by Rachael Wang, Staff Writer
1. When and where were you born? Describe the kind of child you were.
I was born April 25, 1996 I was curious, and I always pushed the limits of what I could do and what I couldn’t. I liked to play with anything I could get my hands on. I had toys like Kinetics and Legos that I could build with and when I didn’t have them I would build things with wood and other materials anything I was allowed to touch really.
2. Do you have any siblings? How did they affect the Max we see and know today?
Nope, no siblings.
3. What was your favorite year of high school? Why?
My freshman and sophomore years. First of all, I didn’t have to deal with the restrictions of high school and the coming college process. Junior year was packed with classes people told me to take, not what I wanted to take. I never felt like an outcast by upperclassmen when I was a freshman or sophomore. As an underclassman I didn’t care about someone’s class and as an upperclassman I still don’t.
4. What is one of your favorite memories of high school?
My first Hackathon with Rachael, Zach, Ben, Luke and Henry. I never thought I could do something like that. I was very afraid at first. The concept was rough. I had no idea how to talk or communicate with people, but then I started reaching out when I need help. The others were there to steady my hand when we got down to work. We built something amazing in 36 hours, something people could use.
5. What are some of your extracurriculars and accomplishments?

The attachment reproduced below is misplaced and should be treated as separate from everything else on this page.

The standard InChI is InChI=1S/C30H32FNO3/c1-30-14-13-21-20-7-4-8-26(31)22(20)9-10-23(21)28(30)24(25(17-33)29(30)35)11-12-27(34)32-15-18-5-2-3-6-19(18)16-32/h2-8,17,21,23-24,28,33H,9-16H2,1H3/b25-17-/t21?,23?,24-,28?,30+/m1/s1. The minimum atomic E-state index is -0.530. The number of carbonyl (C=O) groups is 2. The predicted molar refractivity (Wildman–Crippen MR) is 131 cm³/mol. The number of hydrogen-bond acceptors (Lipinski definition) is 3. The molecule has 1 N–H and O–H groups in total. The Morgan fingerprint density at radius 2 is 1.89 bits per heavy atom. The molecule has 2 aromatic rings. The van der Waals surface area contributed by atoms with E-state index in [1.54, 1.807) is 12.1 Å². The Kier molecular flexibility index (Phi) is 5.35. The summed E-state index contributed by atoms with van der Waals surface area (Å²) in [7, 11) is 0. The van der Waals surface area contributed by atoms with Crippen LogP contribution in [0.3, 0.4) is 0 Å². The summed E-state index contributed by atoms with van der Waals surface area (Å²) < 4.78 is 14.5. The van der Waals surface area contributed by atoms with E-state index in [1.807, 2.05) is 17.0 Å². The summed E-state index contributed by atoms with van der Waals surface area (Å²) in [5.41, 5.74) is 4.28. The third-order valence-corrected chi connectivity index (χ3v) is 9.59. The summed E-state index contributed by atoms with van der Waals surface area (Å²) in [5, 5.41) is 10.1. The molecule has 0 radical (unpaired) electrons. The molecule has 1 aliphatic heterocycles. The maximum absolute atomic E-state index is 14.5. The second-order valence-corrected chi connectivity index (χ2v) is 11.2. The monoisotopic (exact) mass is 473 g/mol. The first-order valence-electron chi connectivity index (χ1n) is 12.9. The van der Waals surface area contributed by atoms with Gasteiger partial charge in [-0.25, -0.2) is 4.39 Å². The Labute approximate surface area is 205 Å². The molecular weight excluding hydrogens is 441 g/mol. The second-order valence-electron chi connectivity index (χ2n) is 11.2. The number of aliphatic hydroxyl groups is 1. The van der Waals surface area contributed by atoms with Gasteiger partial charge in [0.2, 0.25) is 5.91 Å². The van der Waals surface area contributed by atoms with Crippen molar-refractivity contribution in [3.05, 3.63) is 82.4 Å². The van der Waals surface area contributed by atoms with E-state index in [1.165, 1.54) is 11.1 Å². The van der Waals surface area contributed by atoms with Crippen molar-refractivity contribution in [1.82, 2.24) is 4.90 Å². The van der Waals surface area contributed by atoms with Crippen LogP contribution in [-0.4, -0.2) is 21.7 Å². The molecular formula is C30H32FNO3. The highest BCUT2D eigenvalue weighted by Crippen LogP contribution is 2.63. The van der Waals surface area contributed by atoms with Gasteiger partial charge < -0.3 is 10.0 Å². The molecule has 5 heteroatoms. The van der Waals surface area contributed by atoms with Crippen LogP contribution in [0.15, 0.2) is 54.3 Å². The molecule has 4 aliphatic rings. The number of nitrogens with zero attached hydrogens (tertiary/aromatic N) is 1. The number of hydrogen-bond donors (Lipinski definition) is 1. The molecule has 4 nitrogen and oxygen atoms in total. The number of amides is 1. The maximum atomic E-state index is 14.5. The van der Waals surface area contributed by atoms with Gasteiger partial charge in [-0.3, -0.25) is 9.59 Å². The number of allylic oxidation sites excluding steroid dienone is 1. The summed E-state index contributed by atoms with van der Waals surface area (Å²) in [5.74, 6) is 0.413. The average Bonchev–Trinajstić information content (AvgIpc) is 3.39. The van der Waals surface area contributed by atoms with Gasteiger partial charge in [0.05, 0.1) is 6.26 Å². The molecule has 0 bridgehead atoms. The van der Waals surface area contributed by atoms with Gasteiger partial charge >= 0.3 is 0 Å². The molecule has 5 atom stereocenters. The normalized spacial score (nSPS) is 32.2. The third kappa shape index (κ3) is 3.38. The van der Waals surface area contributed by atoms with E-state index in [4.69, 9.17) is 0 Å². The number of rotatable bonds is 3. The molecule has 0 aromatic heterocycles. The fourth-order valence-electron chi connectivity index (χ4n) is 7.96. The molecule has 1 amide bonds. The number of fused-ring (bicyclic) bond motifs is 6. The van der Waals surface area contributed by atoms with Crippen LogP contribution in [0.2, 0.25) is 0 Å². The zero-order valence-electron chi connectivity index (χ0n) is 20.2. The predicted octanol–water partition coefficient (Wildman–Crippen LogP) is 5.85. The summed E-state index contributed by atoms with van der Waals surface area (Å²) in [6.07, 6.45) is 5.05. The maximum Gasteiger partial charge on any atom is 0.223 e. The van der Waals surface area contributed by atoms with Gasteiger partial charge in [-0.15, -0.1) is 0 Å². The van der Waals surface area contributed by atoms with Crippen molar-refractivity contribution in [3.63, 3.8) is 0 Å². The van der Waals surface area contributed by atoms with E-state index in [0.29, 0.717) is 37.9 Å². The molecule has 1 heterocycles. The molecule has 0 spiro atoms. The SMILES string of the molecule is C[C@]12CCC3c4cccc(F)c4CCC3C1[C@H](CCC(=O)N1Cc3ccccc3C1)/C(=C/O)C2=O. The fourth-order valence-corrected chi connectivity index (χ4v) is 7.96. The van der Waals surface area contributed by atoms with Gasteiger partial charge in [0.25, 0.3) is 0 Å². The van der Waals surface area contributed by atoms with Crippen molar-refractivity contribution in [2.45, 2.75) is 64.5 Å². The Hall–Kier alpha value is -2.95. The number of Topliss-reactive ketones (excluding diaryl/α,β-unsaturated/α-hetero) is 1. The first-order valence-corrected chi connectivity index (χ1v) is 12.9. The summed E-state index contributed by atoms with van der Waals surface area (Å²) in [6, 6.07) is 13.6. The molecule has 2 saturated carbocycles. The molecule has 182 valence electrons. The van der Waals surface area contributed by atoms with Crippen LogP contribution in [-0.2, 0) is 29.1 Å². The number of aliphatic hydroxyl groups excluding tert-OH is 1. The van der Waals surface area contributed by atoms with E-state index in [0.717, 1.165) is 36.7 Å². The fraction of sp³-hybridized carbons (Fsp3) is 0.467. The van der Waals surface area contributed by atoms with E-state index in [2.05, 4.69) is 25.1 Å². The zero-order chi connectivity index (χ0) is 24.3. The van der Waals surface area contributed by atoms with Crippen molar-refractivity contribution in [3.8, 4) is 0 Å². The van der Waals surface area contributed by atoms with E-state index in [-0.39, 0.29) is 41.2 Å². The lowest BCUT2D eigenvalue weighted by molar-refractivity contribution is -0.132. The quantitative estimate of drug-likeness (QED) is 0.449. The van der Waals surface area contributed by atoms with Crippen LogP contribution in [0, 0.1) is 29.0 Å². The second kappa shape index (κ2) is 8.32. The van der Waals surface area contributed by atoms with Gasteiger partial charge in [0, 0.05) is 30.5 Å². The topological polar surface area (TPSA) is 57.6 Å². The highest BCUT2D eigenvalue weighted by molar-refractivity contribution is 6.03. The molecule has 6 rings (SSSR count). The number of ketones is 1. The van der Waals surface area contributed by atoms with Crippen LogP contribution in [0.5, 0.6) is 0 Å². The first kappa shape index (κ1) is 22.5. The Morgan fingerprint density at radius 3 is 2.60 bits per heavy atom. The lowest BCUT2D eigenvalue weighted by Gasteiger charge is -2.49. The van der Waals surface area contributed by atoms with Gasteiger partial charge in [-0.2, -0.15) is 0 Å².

This year I was Robotics President. I’m a Boy Scouts Patrol Leader. My team won second place at LAUNCH Hackathon. I taught myself to code so quickly. That’s really an accomplishment.
6. How have you changed from freshman year to senior year? Were there any defining moments of your high school career?
I am more independent. High school has taught me that only I know what is good for me in the long-run. Right after junior year was my most defining moment. I had just finished the year but I felt very unaccomplished afterwards. I have a problem with that. When most people are working hard on something they don’t want to do, they have a metaphorical ‘light at the end of the tunnel’; something that motivates them to finish it. I didn’t have that. After the hell of junior year was over, I just had an empty feeling. I had done a whole year of what I did not like and I was given no internal reward. I picked up my laptop and typed “how to code” in to Google. That single action has had the most reward for my effort in my entire life.
8. Where do you see yourself in 10 years?
Working at a startup or at my own company. I don’t specialize at one thing. At a startup, because it has so few members, any one person must be able to complete a number of tasks. I like that environment and work ethic; anyone is capable of learning and doing anything.